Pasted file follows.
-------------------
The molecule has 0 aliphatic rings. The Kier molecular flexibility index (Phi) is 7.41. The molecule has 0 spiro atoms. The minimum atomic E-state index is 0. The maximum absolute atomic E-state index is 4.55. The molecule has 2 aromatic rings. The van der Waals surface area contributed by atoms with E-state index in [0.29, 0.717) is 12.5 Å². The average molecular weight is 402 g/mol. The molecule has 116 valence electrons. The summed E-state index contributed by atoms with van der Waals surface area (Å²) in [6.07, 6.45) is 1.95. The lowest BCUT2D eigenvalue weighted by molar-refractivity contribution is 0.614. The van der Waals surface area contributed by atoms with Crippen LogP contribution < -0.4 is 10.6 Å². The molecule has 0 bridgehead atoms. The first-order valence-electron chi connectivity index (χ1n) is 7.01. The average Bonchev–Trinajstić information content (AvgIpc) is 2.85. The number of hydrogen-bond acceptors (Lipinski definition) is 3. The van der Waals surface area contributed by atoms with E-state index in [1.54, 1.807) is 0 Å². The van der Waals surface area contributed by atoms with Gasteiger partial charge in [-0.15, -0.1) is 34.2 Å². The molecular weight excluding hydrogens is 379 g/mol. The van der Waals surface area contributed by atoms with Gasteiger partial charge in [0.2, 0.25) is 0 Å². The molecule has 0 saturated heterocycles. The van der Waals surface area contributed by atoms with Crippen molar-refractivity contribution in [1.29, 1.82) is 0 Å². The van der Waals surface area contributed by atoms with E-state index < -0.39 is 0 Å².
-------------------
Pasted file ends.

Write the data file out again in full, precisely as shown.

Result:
The molecule has 0 aliphatic rings. The Kier molecular flexibility index (Phi) is 7.41. The molecule has 0 spiro atoms. The minimum atomic E-state index is 0. The maximum absolute atomic E-state index is 4.55. The molecule has 2 aromatic rings. The van der Waals surface area contributed by atoms with E-state index in [0.29, 0.717) is 12.5 Å². The average molecular weight is 402 g/mol. The molecule has 116 valence electrons. The summed E-state index contributed by atoms with van der Waals surface area (Å²) in [6.07, 6.45) is 1.95. The lowest BCUT2D eigenvalue weighted by molar-refractivity contribution is 0.614. The van der Waals surface area contributed by atoms with Crippen LogP contribution < -0.4 is 10.6 Å². The molecule has 0 bridgehead atoms. The first-order valence-electron chi connectivity index (χ1n) is 7.01. The average Bonchev–Trinajstić information content (AvgIpc) is 2.85. The number of hydrogen-bond acceptors (Lipinski definition) is 3. The van der Waals surface area contributed by atoms with E-state index in [1.54, 1.807) is 0 Å². The van der Waals surface area contributed by atoms with Gasteiger partial charge in [-0.15, -0.1) is 34.2 Å². The molecular weight excluding hydrogens is 379 g/mol. The van der Waals surface area contributed by atoms with Gasteiger partial charge in [0.2, 0.25) is 0 Å². The molecule has 0 saturated heterocycles. The van der Waals surface area contributed by atoms with Crippen molar-refractivity contribution in [1.29, 1.82) is 0 Å². The van der Waals surface area contributed by atoms with E-state index < -0.39 is 0 Å².